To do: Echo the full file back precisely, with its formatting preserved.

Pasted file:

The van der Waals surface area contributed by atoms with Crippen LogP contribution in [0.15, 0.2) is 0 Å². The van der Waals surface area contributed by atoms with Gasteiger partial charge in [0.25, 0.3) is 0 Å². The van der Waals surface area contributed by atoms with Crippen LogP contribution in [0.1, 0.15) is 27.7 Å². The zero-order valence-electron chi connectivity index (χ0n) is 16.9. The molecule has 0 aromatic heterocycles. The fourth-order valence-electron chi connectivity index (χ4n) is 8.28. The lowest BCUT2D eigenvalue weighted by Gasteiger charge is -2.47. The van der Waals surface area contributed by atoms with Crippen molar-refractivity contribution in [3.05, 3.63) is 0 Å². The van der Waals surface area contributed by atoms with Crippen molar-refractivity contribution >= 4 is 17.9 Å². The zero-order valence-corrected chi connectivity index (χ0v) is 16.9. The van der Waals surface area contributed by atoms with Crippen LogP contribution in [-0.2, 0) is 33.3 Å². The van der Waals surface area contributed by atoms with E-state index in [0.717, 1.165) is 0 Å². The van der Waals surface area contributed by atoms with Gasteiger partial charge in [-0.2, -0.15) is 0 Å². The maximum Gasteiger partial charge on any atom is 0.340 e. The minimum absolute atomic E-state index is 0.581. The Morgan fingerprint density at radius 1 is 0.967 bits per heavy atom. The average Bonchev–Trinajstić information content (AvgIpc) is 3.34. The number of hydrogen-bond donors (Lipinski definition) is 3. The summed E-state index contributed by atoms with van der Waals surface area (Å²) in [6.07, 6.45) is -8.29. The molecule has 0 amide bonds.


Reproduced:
The van der Waals surface area contributed by atoms with Crippen LogP contribution in [0.15, 0.2) is 0 Å². The van der Waals surface area contributed by atoms with Gasteiger partial charge in [0.25, 0.3) is 0 Å². The van der Waals surface area contributed by atoms with Crippen LogP contribution in [0.1, 0.15) is 27.7 Å². The zero-order valence-electron chi connectivity index (χ0n) is 16.9. The molecule has 0 aromatic heterocycles. The fourth-order valence-electron chi connectivity index (χ4n) is 8.28. The lowest BCUT2D eigenvalue weighted by Gasteiger charge is -2.47. The van der Waals surface area contributed by atoms with Crippen molar-refractivity contribution in [3.05, 3.63) is 0 Å². The van der Waals surface area contributed by atoms with Crippen molar-refractivity contribution >= 4 is 17.9 Å². The zero-order valence-corrected chi connectivity index (χ0v) is 16.9. The van der Waals surface area contributed by atoms with Crippen LogP contribution in [-0.2, 0) is 33.3 Å². The van der Waals surface area contributed by atoms with E-state index in [0.717, 1.165) is 0 Å². The van der Waals surface area contributed by atoms with Gasteiger partial charge in [-0.2, -0.15) is 0 Å². The maximum Gasteiger partial charge on any atom is 0.340 e. The minimum absolute atomic E-state index is 0.581. The Morgan fingerprint density at radius 1 is 0.967 bits per heavy atom. The average Bonchev–Trinajstić information content (AvgIpc) is 3.34. The number of hydrogen-bond donors (Lipinski definition) is 3. The summed E-state index contributed by atoms with van der Waals surface area (Å²) in [6.07, 6.45) is -8.29. The molecule has 0 amide bonds.